Debian is one of the most popular Linux distributions, and many other distributions have been created from the Debian codebase. As of 2021[update], DistroWatch lists 121 active Debian derivatives. The Debian project provides its derivatives with guidelines for best practices and encourages derivatives to merge their work back into Debian.
Debian Pure Blends are subsets of a Debian release configured out-of-the-box for users with particular skills and interests. For example, Debian Jr. is made for children, while Debian Science is for researchers and scientists. The complete Debian distribution includes all available Debian Pure Blends. "Debian Blend" (without "Pure") is a term for a Debian-based distribution that strives to become part of mainstream Debian, and have its extra features included in future releases.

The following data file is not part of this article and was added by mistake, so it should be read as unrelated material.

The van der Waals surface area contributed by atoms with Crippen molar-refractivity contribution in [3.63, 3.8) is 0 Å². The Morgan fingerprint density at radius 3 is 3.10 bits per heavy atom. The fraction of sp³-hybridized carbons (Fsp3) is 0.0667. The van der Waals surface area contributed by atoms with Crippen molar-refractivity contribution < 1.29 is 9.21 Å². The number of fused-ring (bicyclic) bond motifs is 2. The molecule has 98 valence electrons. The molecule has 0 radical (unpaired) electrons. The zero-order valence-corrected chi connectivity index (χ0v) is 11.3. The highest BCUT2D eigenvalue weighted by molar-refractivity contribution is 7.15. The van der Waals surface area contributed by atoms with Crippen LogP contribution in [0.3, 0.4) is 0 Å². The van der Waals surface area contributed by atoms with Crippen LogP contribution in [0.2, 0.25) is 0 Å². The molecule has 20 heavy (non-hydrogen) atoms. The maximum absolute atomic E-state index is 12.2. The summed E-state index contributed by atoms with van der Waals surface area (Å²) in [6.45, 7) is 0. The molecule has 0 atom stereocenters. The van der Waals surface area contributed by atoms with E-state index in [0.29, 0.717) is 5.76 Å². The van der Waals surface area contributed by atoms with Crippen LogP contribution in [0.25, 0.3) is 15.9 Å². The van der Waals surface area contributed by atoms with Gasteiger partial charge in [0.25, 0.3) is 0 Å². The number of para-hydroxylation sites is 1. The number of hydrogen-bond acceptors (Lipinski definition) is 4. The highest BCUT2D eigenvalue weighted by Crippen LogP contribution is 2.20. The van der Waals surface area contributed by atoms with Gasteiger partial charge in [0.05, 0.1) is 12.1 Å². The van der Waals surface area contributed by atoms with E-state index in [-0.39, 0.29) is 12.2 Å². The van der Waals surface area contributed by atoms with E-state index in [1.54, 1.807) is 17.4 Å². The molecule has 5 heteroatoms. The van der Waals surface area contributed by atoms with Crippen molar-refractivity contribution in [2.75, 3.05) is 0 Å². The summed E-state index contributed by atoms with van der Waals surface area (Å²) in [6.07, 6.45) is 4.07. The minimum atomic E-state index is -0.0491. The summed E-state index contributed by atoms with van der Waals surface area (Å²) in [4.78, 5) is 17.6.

Logo of Debian GNU/kFreeBSD
Debian GNU/kFreeBSD is a discontinued Debian flavor. It used the FreeBSDkernel and GNUuserland. The majority of software in Debian GNU/kFreeBSD was built from the same sources as Debian, with some kernel packages from FreeBSD. The k in kFreeBSD is an abbreviation for kernel, which refers to the FreeBSD kernel. Before discontinuing the project, Debian maintained i386 and amd64 ports. The last version of Debian kFreeBSD was Debian 8 (Jessie) RC3. Debian GNU/kFreeBSD was created in 2002. It was included in Debian 6.0 (Squeeze) as a technology preview, and in Debian 7.0 (Wheezy) as an official port. Debian GNU/kFreeBSD was discontinued as an officially supported platform as of Debian 8.0. Debian developers cited OSS, pf, jails, NDIS, and ZFS as reasons for being interested in the FreeBSD kernel. It has not been updated since Debian 8. As of July 2019, however, the operating system continues to be maintained unofficially.